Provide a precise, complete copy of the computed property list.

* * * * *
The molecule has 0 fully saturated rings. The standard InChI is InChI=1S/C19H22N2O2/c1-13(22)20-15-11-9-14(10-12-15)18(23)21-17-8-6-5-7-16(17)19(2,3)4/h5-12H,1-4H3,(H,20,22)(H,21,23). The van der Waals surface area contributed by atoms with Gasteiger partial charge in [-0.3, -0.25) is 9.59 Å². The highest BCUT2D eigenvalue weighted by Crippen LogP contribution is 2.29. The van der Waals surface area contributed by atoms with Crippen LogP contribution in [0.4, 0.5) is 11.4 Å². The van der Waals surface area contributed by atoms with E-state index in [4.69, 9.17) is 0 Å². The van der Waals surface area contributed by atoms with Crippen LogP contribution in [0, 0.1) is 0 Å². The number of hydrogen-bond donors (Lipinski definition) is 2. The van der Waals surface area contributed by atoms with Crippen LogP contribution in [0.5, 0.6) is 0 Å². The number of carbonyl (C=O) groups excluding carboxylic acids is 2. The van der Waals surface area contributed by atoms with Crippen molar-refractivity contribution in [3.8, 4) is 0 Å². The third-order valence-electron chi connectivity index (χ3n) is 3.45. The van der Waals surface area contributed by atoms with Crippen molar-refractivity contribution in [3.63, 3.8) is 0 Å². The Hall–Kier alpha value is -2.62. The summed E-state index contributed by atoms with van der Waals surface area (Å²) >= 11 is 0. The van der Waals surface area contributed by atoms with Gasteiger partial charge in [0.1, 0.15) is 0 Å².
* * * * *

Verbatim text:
The molecule has 0 fully saturated rings. The standard InChI is InChI=1S/C19H22N2O2/c1-13(22)20-15-11-9-14(10-12-15)18(23)21-17-8-6-5-7-16(17)19(2,3)4/h5-12H,1-4H3,(H,20,22)(H,21,23). The van der Waals surface area contributed by atoms with Gasteiger partial charge in [-0.3, -0.25) is 9.59 Å². The highest BCUT2D eigenvalue weighted by Crippen LogP contribution is 2.29. The van der Waals surface area contributed by atoms with Crippen LogP contribution in [0.4, 0.5) is 11.4 Å². The van der Waals surface area contributed by atoms with E-state index in [4.69, 9.17) is 0 Å². The van der Waals surface area contributed by atoms with Crippen LogP contribution in [0, 0.1) is 0 Å². The number of hydrogen-bond donors (Lipinski definition) is 2. The van der Waals surface area contributed by atoms with Crippen LogP contribution in [0.5, 0.6) is 0 Å². The number of carbonyl (C=O) groups excluding carboxylic acids is 2. The van der Waals surface area contributed by atoms with Crippen molar-refractivity contribution in [3.8, 4) is 0 Å². The third-order valence-electron chi connectivity index (χ3n) is 3.45. The van der Waals surface area contributed by atoms with Crippen molar-refractivity contribution in [3.63, 3.8) is 0 Å². The Hall–Kier alpha value is -2.62. The summed E-state index contributed by atoms with van der Waals surface area (Å²) >= 11 is 0. The van der Waals surface area contributed by atoms with Gasteiger partial charge in [0.1, 0.15) is 0 Å².